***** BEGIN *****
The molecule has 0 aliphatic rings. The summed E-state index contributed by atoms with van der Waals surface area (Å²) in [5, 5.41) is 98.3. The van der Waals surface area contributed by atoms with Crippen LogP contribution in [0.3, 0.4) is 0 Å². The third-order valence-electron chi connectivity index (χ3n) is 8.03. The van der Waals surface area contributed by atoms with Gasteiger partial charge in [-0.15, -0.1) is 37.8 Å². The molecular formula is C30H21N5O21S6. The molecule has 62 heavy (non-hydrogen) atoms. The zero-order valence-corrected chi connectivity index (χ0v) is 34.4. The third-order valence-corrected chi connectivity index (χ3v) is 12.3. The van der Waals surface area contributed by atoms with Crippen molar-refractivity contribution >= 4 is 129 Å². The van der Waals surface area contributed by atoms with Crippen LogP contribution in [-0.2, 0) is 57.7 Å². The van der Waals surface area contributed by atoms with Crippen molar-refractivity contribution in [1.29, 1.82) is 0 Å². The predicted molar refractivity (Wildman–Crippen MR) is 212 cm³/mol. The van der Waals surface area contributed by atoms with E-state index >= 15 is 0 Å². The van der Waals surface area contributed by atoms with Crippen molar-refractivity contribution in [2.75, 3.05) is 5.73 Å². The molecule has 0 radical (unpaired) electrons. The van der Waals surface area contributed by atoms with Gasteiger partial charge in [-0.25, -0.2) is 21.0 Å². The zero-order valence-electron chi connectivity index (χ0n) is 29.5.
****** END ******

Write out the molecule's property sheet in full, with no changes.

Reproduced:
The molecule has 0 aliphatic rings. The summed E-state index contributed by atoms with van der Waals surface area (Å²) in [5, 5.41) is 98.3. The van der Waals surface area contributed by atoms with Crippen LogP contribution in [0.3, 0.4) is 0 Å². The third-order valence-electron chi connectivity index (χ3n) is 8.03. The van der Waals surface area contributed by atoms with Gasteiger partial charge in [-0.15, -0.1) is 37.8 Å². The molecular formula is C30H21N5O21S6. The molecule has 62 heavy (non-hydrogen) atoms. The zero-order valence-corrected chi connectivity index (χ0v) is 34.4. The third-order valence-corrected chi connectivity index (χ3v) is 12.3. The van der Waals surface area contributed by atoms with Crippen molar-refractivity contribution >= 4 is 129 Å². The van der Waals surface area contributed by atoms with Crippen LogP contribution in [-0.2, 0) is 57.7 Å². The van der Waals surface area contributed by atoms with Crippen molar-refractivity contribution in [1.29, 1.82) is 0 Å². The predicted molar refractivity (Wildman–Crippen MR) is 212 cm³/mol. The van der Waals surface area contributed by atoms with E-state index >= 15 is 0 Å². The van der Waals surface area contributed by atoms with Crippen molar-refractivity contribution in [2.75, 3.05) is 5.73 Å². The molecule has 0 radical (unpaired) electrons. The van der Waals surface area contributed by atoms with Gasteiger partial charge in [-0.25, -0.2) is 21.0 Å². The zero-order valence-electron chi connectivity index (χ0n) is 29.5.